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0 Recommendations

Thank you for your question. Since I cannot see or examine him, It would be best to have your pet seen by a veterinarian, as they can examine them, see what might be going on, and get treatment for them.

Oct. 14, 2020

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Arya

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Labrador Retriever

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1 Year

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Mild severity

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0 found helpful

pill-rating-filledpill-rating-filledpill-rating-filledpill-rating-filledpill-rating-filled

Mild severity

Has Symptoms

Pain

After taking our pup Arya on a run three days ago, she now has trouble getting up from laying down. When she was running around chasing her ball, she stepped into a lower area of the hill and yelped a little bit. We checked her out, but she didn't seem to be in any pain and only wanted to chase her ball more. She is a very active lab mix and is fairly fit. It seems to only be her back left leg that is bothered, but her back right seems painful too. I have moved her legs around and it is only painful when her leg is extended backwards. We have massaged her legs and back and gave her a warm bath to hopefully help with the pain. She doesn't seem to be limping but looks like she isn't completely putting all her weight on her back left leg. She is acting completely normal otherwise; eat, drinking fine. Walks around the house and jumps on the couch (although we are trying to stop her from this) as she normally does without any pain. We have not taken her to run and have been limiting her activity inside as much as possible but it doesn't seem to be getting any better. The soonest appointment we could get with our veterinarian isn't for 5 days. Has anyone experienced anything similar to this with their pups? Or know of a possible diagnosis? I am thinking she might have a sprained or torn muscle but I am not sure. Any advice on pain remedies we can try to help her in the meantime? Thank you!

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Sam

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French Bulldog

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2 Years

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Moderate severity

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0 found helpful

pill-rating-filledpill-rating-filledpill-rating-filledpill-rating-filledpill-rating-filled

Moderate severity

Has Symptoms

Limping

My 2 yr old French Bulldog jumped off boat and was hit by it 3 weeks ago he had a cut on shoulder that was stitched up. He was taken to vet on a Sat afternoon they did not sew up wound until monday sent him home with meds I took him back after2 weeks to have stitches removed told vet he was limping bad, he then xrayed told us he had tear in shoulder and found broken bone in leg that was almost healed.He is stilling not putting weight on that leg vet has him on anti inflammatory and pain medsI was upset he was not xrayed when we took him in with the injury he is resting, sleeping and eating good but the limp is not improving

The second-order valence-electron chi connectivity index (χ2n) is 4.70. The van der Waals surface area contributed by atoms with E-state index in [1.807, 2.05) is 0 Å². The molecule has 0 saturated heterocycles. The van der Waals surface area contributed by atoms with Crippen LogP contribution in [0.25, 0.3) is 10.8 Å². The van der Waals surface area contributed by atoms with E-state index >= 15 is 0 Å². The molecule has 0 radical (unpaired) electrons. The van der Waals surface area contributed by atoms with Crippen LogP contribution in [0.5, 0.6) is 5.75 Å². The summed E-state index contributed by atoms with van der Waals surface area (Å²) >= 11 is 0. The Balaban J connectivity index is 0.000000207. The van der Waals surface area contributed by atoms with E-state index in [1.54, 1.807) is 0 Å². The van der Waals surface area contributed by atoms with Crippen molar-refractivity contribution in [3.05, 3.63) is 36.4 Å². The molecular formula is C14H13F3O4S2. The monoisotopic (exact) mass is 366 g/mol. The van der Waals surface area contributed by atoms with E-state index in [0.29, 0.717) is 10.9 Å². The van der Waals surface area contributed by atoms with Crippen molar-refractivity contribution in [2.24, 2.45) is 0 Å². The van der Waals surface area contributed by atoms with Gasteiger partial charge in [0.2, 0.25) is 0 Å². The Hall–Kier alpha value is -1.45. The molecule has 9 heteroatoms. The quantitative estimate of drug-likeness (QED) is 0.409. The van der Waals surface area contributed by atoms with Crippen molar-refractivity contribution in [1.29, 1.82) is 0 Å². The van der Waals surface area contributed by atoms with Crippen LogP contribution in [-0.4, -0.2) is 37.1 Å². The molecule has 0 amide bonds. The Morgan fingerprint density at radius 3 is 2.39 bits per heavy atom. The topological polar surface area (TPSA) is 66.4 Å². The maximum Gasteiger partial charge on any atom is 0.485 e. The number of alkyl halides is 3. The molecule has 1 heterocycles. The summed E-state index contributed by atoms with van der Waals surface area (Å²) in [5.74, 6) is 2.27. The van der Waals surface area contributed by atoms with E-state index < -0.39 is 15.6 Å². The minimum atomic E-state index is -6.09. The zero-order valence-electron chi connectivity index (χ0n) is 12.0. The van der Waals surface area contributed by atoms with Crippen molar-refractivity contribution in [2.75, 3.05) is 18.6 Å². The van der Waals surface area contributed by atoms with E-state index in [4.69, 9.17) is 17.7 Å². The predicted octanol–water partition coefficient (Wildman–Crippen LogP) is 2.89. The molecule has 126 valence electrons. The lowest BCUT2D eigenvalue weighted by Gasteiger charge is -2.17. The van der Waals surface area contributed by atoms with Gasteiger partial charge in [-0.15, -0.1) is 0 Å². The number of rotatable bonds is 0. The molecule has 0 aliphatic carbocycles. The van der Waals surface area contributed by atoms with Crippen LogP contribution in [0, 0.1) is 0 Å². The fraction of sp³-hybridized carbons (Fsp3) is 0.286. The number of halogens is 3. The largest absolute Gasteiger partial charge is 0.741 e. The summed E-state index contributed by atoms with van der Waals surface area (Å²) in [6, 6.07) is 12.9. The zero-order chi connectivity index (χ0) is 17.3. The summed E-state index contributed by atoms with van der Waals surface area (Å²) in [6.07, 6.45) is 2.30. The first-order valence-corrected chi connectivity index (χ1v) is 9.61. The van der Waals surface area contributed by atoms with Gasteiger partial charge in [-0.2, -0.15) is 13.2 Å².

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Pretty Girl

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Basenji

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8 Years

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Serious severity

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0 found helpful

pill-rating-filledpill-rating-filledpill-rating-filledpill-rating-filledpill-rating-filled

Serious severity

Has Symptoms

Swelling
Limping
Tenderness

My little but active basenji had a severe muscle tear of her inner thigh from hyper adduction & it improved over the 6 - 8 weeks with rest & Rimadyl. It doesn’t slow her down too much & she can guard it well when we keep her inside. It has recurred a few times - the vet says scar tissue at the original tear is to blame - leading to tearing of muscle at the muscle-scar boundary. I give her Rimadyl which seems to help- early on I give Tramodol until she stops screaming in the middle of the night. If there’s another therapy or appliance that would help we’d try it.

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Belly

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English Bulldog

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8 Months

pill-rating-filledpill-rating-filledpill-rating-filledpill-rating-filledpill-rating-filled

Moderate severity

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0 found helpful

pill-rating-filledpill-rating-filledpill-rating-filledpill-rating-filledpill-rating-filled

Moderate severity

Has Symptoms

Limping

Belly came in from out back and would not our any weight on her left back leg. Aftwr.moving it around, massaging it and checking to make sure she had stepped on anything, we waited until the ml orning to take her to the vet. The vet gave her a thorough exam and determined ahe had no breaks or torn tendons/ligaments and sent her home on anti-inflammatories for two weeks. Wee are halfway through her medicine and she is still limping and ut running and playing. She puts weight on the leg which is a definite improvement, but still has a fairly significant limp. Im notnaure if that it normal for recovery or of we should be headed back to the vet.

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Diego

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Staffordshire Bull Terrie

dog-age-icon

9 Years

pill-rating-filledpill-rating-filledpill-rating-filledpill-rating-filledpill-rating-filled

Mild severity

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0 found helpful

pill-rating-filledpill-rating-filledpill-rating-filledpill-rating-filledpill-rating-filled

Mild severity

Has Symptoms

Pain, Limping Also Breaths Loud

Hi! So my dog Diego was hurting all day today by his groin area. We’re taking him to the vet tomorrow but I’m really worried. He pants loudly which I know means he’s in pain. He pees and poops fun and walks but is limping a little. He isn’t getting much sleep because of the pain. I don’t know what is wrong with him.

Muscle Tear Average Cost

From 29 quotes ranging from $300 - $4,000

Average Cost

$1,400